The Muslim Brotherhood (al-Ikhwan al-Muslimeen) is Egypt’s oldest and largest Islamist organization and has spawned Sunni Islamist groups throughout the Arab world. Banned from politics for its early aim of overthrowing the Egyptian government, the Brotherhood renounced violence in the 1970s and earned popular support by providing social services such as pharmacies, hospitals, and schools.
After the ouster of former president Hosni Mubarak in the Arab Spring protests of 2011, the group’s political arm won parliamentary elections, and its candidate Mohammed Morsi was elected president. Many analysts saw the Brotherhood’s political ascendance as a test of whether it remained ideologically committed to its founders’ Islamist tenets or would be moderated by the exigencies of governing. However, Morsi’s tenure was marked by widespread frustration with economic mismanagement and poor governance, and his administration was ousted by the military in July 2013. A violent crackdown followed in which Morsi, much of the Brotherhood’s leadership, and thousands of its supporters were arrested, and more than one thousand supporters were killed, according to rights groups. The military-backed government banned the Brotherhood once again at the end of 2013, excluding it from mainstream political channels.
A History of Violence
Founded in 1928 by Hasan al-Banna, the Muslim Brotherhood is widely considered the world’s most influential Islamist organization. Banna "rejected the Western model of secular, democratic government, which contradicted his notion of universal Islamic rule," noted Lawrence Wright in his book The Looming Tower. But while the Brotherhood’s original mission was to Islamize society through the promotion of Islamic law, values, and morals, it has long combined preaching with social welfare and political activism.
The group earned legitimacy among its core constituency, the lower-middle class, as the most effective organized resistance against British domination (1882–1952). The Muslim Brotherhood joined with the Free Officers, nationalist military leaders who sought to wrest Egypt from the British-backed monarchy, but rivalry between the military and the Brotherhood ensued after King Farouk abdicated in 1952 and a military junta took charge with Gamal Abdel Nasser at the helm. The military envisaged Egypt at the helm of a socialist, secular, pan-Arab movement, while the Brotherhood rejected egalitarianism and nationalism as un-Islamic and called for the implementation of sharia.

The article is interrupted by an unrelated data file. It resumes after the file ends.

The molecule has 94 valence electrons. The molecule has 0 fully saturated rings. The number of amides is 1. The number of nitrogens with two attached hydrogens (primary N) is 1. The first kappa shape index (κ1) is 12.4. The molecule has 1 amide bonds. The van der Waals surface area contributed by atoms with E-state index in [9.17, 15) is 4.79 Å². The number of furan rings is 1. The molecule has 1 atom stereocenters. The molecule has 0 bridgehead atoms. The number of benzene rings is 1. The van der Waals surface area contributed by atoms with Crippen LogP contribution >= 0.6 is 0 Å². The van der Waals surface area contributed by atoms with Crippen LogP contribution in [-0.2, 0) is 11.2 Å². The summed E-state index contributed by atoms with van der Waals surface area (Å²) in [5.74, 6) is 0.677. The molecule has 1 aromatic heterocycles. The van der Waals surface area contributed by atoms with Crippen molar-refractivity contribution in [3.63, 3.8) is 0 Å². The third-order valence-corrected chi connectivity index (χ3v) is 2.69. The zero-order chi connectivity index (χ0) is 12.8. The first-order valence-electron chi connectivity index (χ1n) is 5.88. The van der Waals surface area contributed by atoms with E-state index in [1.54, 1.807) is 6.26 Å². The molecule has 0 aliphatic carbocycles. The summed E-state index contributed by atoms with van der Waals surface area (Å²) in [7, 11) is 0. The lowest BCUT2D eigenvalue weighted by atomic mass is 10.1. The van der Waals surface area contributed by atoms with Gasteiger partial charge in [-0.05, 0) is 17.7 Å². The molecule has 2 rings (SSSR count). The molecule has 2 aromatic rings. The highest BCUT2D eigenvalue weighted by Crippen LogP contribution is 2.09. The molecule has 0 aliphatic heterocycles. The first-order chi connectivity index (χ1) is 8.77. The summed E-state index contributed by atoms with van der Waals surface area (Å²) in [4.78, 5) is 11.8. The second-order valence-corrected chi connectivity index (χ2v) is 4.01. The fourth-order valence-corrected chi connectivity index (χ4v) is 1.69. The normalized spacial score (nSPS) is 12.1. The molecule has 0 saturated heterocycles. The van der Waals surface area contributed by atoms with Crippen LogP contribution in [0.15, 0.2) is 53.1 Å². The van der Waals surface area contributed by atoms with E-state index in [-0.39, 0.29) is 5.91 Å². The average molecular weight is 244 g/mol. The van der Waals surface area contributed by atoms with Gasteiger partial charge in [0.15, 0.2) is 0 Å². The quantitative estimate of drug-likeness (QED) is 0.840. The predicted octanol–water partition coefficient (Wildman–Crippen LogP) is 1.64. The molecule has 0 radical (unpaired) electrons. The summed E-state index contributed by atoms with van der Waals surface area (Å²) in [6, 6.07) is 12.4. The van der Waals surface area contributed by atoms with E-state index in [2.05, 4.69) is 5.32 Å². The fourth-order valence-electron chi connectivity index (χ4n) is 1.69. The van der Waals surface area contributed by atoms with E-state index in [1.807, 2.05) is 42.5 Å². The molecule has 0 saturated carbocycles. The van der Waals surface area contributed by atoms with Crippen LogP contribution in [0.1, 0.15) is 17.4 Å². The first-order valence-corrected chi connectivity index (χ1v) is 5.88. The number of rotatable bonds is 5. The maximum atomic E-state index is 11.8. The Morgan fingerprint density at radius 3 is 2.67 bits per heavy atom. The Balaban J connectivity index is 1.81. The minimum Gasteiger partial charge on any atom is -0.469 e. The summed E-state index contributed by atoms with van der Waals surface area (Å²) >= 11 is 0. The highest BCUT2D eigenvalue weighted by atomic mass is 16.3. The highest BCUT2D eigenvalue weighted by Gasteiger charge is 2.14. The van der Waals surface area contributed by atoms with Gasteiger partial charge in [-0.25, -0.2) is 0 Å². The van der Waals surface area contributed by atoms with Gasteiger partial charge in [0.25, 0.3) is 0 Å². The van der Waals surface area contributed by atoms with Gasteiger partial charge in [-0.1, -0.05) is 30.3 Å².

These tensions culminated in an assassination attempt on Nasser in 1954. In response, thousands of suspected Brothers, including Sayyid Qutb, Banna’s successor, were imprisoned. Though Nasser barred the group from government, the Brotherhood nevertheless became ubiquitous in society, building allegiance as a populist alternative to the Egyptian state, which provided neither prosperity nor welfare and suffered repeated military defeats by Israel.
Qutb developed a doctrine of armed struggle against the regime in Egypt and beyond while writing from prison after his arrest for the assassination attempt. His work, particularly the 1964 manifesto Milestones, has provided the intellectual and theological underpinnings for many militant Sunni Islamist groups, including al-Qaeda and Hamas. Extremist leaders often cite Qutb, who was hanged in 1966, to argue that governments not based on sharia are apostate and therefore legitimate targets of jihad.
Toward Pragmatic Politics
Though establishing an Islamic state based on sharia was at the core of the Brotherhood’s agenda, the group gained prominence by effectively providing social services where the security state failed.
The Brotherhood renounced violence at the insistence of Anwar al-Sadat, Nasser’s successor, who allowed the group to preach and advocate in exchange for its support against his political rivals, Nasser loyalists and leftists. Sadat paid lip service to sharia and freed imprisoned Islamists. He was assassinated in 1981 by members of al-Jihad who had split with the Brotherhood and resented Sadat’s notional commitment to sharia, as well as the 1979 peace treaty with Israel.